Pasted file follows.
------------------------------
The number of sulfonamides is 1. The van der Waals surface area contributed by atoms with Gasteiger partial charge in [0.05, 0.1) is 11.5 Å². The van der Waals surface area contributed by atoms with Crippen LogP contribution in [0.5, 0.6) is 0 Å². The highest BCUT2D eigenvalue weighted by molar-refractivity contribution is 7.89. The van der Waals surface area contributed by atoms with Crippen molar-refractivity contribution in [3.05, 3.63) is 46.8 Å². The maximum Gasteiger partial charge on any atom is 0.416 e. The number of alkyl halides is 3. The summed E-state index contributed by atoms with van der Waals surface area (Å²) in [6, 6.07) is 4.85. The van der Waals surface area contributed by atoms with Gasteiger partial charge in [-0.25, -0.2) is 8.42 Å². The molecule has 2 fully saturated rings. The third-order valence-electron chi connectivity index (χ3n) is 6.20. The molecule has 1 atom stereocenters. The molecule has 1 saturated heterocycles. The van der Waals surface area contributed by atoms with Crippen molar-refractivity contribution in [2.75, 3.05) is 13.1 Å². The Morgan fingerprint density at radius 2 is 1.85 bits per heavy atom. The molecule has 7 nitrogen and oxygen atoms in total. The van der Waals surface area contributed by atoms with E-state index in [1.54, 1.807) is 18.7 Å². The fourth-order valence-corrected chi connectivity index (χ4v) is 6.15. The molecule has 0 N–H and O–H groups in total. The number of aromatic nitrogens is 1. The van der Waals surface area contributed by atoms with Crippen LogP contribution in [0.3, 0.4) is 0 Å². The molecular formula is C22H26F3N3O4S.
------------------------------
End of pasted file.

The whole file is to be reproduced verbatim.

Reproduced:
The number of sulfonamides is 1. The van der Waals surface area contributed by atoms with Gasteiger partial charge in [0.05, 0.1) is 11.5 Å². The van der Waals surface area contributed by atoms with Crippen LogP contribution in [0.5, 0.6) is 0 Å². The highest BCUT2D eigenvalue weighted by molar-refractivity contribution is 7.89. The van der Waals surface area contributed by atoms with Crippen molar-refractivity contribution in [3.05, 3.63) is 46.8 Å². The maximum Gasteiger partial charge on any atom is 0.416 e. The number of alkyl halides is 3. The summed E-state index contributed by atoms with van der Waals surface area (Å²) in [6, 6.07) is 4.85. The van der Waals surface area contributed by atoms with Gasteiger partial charge in [-0.25, -0.2) is 8.42 Å². The molecule has 2 fully saturated rings. The third-order valence-electron chi connectivity index (χ3n) is 6.20. The molecule has 1 atom stereocenters. The molecule has 1 saturated heterocycles. The van der Waals surface area contributed by atoms with Crippen molar-refractivity contribution in [2.75, 3.05) is 13.1 Å². The Morgan fingerprint density at radius 2 is 1.85 bits per heavy atom. The molecule has 7 nitrogen and oxygen atoms in total. The van der Waals surface area contributed by atoms with E-state index in [1.54, 1.807) is 18.7 Å². The fourth-order valence-corrected chi connectivity index (χ4v) is 6.15. The molecule has 0 N–H and O–H groups in total. The number of aromatic nitrogens is 1. The van der Waals surface area contributed by atoms with Crippen LogP contribution in [0.3, 0.4) is 0 Å². The molecular formula is C22H26F3N3O4S.